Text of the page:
A small-cap 250 is quite unique. It is the only pure small-cap fund in the country. Ideally if you think, today might not be the right time to launch an NFO because of how poor the market is but if you look at it from valuation perspective, I believe it is great to buy small and mid-cap. An investor should also have the required risk appetite.

Fourth is mid-cap index fund. Anyone who wants to play with valuations and growth, mid-cap fund is great. Seven out of 10 fastest companies in India have come from the mid-cap index. And if you want to play the mid-caps going large caps, you may invest in it."

Investment strategy: As per the investment strategy, each of the funds will follow a passive investment strategy and invests in stocks in a proportion that is as close as possible to the weightages of these stocks present in the respective index.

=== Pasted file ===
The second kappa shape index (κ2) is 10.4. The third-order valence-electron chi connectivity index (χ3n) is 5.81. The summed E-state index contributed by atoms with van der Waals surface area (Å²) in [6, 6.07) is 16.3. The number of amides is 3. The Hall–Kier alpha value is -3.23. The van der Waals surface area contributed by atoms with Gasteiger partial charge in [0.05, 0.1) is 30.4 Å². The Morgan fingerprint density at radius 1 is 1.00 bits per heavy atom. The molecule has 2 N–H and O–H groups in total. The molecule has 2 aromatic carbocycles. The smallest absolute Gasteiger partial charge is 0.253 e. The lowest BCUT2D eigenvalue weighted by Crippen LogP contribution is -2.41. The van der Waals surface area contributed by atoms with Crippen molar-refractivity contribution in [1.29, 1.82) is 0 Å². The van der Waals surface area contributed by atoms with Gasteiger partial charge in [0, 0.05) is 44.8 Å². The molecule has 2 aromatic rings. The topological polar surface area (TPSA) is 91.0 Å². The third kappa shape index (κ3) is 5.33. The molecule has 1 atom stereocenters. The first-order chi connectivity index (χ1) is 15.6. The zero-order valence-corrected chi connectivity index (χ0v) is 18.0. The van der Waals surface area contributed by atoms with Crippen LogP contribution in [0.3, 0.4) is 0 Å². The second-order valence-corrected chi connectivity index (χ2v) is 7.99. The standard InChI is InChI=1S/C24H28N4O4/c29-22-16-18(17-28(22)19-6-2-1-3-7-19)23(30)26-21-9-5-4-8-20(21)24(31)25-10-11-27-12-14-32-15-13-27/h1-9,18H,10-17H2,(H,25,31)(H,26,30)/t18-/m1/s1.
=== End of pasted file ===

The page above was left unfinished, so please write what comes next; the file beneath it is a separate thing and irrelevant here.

The fund manager, Mr Swapnil Mayekar will not make any judgments about the investment merit of index nor will it attempt to apply any economic, financial or market analysis. It would revolve around reducing the tracking error to the least possible through regular rebalancing of the portfolio, considering the change in weights of stocks in the indices as well as the incremental collections /redemptions from the Scheme.

Additional Information:

New Fund Offer opens on August 19, 2019

New Fund Offer Closes on August 30, 2019

Min. Investment: Rs 500 and of Re 1 thereafter.

Exit load: 1% applicable if redeemed before 3 months from the date of purchase.

Plans: Regular and Direct under the growth option.

Outlook: